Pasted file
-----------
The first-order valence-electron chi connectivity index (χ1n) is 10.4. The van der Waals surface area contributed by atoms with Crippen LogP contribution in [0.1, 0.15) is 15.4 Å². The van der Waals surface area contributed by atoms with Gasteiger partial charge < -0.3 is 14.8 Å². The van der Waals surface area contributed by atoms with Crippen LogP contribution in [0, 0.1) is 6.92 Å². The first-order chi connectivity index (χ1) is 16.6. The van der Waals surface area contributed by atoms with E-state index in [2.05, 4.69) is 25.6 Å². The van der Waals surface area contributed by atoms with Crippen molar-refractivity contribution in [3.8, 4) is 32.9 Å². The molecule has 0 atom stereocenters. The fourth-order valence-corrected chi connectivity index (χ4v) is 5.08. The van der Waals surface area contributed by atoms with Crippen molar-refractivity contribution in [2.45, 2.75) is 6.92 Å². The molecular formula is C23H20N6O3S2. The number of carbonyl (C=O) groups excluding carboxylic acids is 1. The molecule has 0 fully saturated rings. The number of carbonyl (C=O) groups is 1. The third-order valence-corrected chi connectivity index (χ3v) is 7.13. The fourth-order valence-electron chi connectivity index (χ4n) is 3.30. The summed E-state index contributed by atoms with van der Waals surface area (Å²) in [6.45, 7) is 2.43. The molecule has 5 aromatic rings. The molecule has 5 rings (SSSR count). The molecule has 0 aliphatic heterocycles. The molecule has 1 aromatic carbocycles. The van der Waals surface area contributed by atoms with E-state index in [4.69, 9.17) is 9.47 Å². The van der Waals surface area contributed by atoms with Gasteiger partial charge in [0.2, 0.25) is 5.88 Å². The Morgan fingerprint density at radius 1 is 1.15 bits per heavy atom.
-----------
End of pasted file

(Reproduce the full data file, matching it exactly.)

The first-order valence-electron chi connectivity index (χ1n) is 10.4. The van der Waals surface area contributed by atoms with Crippen LogP contribution in [0.1, 0.15) is 15.4 Å². The van der Waals surface area contributed by atoms with Gasteiger partial charge < -0.3 is 14.8 Å². The van der Waals surface area contributed by atoms with Crippen LogP contribution in [0, 0.1) is 6.92 Å². The first-order chi connectivity index (χ1) is 16.6. The van der Waals surface area contributed by atoms with E-state index in [2.05, 4.69) is 25.6 Å². The van der Waals surface area contributed by atoms with Crippen molar-refractivity contribution in [3.8, 4) is 32.9 Å². The molecule has 0 atom stereocenters. The fourth-order valence-corrected chi connectivity index (χ4v) is 5.08. The van der Waals surface area contributed by atoms with Crippen molar-refractivity contribution in [2.45, 2.75) is 6.92 Å². The molecular formula is C23H20N6O3S2. The number of carbonyl (C=O) groups excluding carboxylic acids is 1. The molecule has 0 fully saturated rings. The number of carbonyl (C=O) groups is 1. The third-order valence-corrected chi connectivity index (χ3v) is 7.13. The fourth-order valence-electron chi connectivity index (χ4n) is 3.30. The summed E-state index contributed by atoms with van der Waals surface area (Å²) in [6.45, 7) is 2.43. The molecule has 5 aromatic rings. The molecule has 5 rings (SSSR count). The molecule has 0 aliphatic heterocycles. The molecule has 1 aromatic carbocycles. The van der Waals surface area contributed by atoms with E-state index in [4.69, 9.17) is 9.47 Å². The van der Waals surface area contributed by atoms with Gasteiger partial charge in [0.2, 0.25) is 5.88 Å². The Morgan fingerprint density at radius 1 is 1.15 bits per heavy atom.